November 12th, 2014 Comments Off
Greg G. Hall, Ph.D., AIA, NCARB, has joined Mississippi State University’s College of Architecture, Art, and Design as the associate dean.
Hall comes to MSU from the Savannah College of Art and Design, where he has served as chair of the architecture department since 2012 and was a professor from 2004-2007. He was also the director of education for the National Council for Architectural Registration Boards (NCARB) in Washington, D.C., from 2007-2012.
“We are always very excited to have someone of Greg Hall’s caliber join the college, said Dean Jim West. “His global perspective and broad design and construction experience will play an important role in advancing all of the programs in the college.”
In his new role, Hall will focus on scholarship and research efforts – supporting faculty, departments and the college’s two research centers – in addition to other administrative roles.
“I’m looking forward to getting to know the faculty, staff and students and finding out what their interests are and how I can support their efforts and work,” said Hall.
The college’s many unique disciplines – architecture, art, interior design and building construction science – and collaborative work are part of what brought Hall to MSU.
“It’s such a rich – and appropriate – mix of disciplines that you don’t find in many other colleges,” he said.
There are numerous cross-college collaborative projects happening each semester within CAAD. Most recently, all four units came together for the annual Brasfield & Gorrie Student Design Competition, in which students were tasked to work together on various aspects of designing a hypothetical building.
CAAD also boasts a unique, one-of-a-kind collaborative studio that brings together architecture and building construction science students and professors for an entire year of study.
“What’s happening here at MSU is so exciting and valuable to students’ preparation for careers,” he said. “Employers are seeking out graduates who have had the kind of exposure and collaborative experience across disciplines that we are providing early in students’ education.”
“We have an unrelenting mission to be an innovative force in providing opportunities and advanced preparation of students assuming leadership roles in companies and organizations that are positively impacting the built and visual environments,” said West. “Professor Hall will play a vital part in CAAD fulfilling this critical mission.”
Hall also knows the importance of exposing students to other cultures, and he brings extensive international experience to the college. In addition to the U.S., he has lived in and worked on architecture and building construction projects in Africa, Japan, Hong Kong, France, Italy and the United Kingdom. He has also worked with two Pritzker Prize architects, Jean Nouvel and Renzo Piano; one of the six largest Japanese contractors, Takenaka Corporation; and the U.S. Department of State.
“The experience of living and working in these environments really made a difference for me in my career, and it’s even more important for students today,” he said. “Regardless of a student’s geographic location, future opportunities are global, and they will be working with people from different cultures and from around the world.”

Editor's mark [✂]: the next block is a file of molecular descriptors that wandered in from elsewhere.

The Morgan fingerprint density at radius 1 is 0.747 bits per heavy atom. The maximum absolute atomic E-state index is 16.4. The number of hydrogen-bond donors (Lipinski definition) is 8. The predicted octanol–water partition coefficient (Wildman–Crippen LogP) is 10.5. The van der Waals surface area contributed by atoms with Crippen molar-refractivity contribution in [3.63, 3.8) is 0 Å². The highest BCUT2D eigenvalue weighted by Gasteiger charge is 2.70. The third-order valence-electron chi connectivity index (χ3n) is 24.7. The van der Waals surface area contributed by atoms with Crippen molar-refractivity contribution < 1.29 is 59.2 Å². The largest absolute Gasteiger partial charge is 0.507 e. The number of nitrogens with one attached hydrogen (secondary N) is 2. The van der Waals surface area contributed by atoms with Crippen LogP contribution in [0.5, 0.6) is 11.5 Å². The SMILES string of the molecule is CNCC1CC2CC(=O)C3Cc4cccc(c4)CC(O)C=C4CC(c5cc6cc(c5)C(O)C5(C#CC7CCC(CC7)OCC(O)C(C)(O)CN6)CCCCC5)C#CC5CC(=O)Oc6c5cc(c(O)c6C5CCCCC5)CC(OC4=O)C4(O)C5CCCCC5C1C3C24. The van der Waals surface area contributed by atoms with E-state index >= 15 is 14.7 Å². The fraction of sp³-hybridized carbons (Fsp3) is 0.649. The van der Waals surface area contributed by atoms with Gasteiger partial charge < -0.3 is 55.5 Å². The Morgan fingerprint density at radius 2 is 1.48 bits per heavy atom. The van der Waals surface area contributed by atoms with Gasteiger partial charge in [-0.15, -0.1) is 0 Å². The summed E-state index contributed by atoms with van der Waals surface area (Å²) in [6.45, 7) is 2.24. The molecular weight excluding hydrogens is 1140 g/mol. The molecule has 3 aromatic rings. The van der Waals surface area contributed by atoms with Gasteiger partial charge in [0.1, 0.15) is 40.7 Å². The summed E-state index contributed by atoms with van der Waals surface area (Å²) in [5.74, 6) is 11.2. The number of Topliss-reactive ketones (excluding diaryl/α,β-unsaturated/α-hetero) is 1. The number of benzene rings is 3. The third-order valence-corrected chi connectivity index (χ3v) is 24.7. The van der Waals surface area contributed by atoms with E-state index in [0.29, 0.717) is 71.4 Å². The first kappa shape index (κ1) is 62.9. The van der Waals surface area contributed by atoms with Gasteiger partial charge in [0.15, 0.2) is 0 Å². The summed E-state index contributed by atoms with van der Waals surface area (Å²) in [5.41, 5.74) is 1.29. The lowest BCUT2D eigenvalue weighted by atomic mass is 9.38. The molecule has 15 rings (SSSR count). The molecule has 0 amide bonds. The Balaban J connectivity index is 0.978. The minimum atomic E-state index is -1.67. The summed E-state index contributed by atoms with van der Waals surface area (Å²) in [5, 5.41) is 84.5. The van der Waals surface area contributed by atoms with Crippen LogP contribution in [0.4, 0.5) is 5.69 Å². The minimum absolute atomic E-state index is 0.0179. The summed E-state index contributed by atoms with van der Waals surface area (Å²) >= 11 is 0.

Hall also has an interest in the role the university plays in the culture of Mississippi’s rich resource of towns and rural centers.
“I’ve always heard Mississippi State and Starkville have a very special academic environment – close, tight-knit, supportive, collaborative and cross-disciplinary, – and I have found that to be true,” he said, adding that he looks forward to further exploring this environment as well as the role played by research centers, such as the college’s Carl Small Town Center, in supporting the growth and sustainability of Mississippi’s unique urban environment.
Hall holds a bachelor of architecture from the University of Texas at Austin and a doctor of philosophy in architecture from the University of Hong Kong, where he was also a Fulbright Fellow. He is registered as an architect in Georgia, North Carolina and South Carolina and holds an NCARB certificate, which facilitates reciprocal registration.
Read the story on MSU’s website.
November 3rd, 2014 Comments Off
photo by David Lewis
(Via David Lewis)
A continuation and expansion of the “Modern Mississippi” exhibit will be on display through the end of December at the Charnley-Norwood House in Ocean Springs.
The exhibit was curated and photographed by MSU School of Architecture students Landon Kennedy and David Lewis with the help of Assistant Professor Jacob Gines, faculty coordinator and photographer; student Mary Sanders, photographer; and student Casey Walker photographer.
“The Charnley-Norwood House was designed by Louis Sullivan,” said Lewis. “At the time, Frank Llyod Wright worked for Sullivan and is believed to have worked on the house. It was recently restored after being extremely damaged during Hurricane Katrina.”
The renovation/restoration project by Albert & Associates Architects P.A. recently received an Honor Award from the Mississippi AIA.
October 27th, 2014 Comments Off
Faculty Exhibit Oct. 2014_1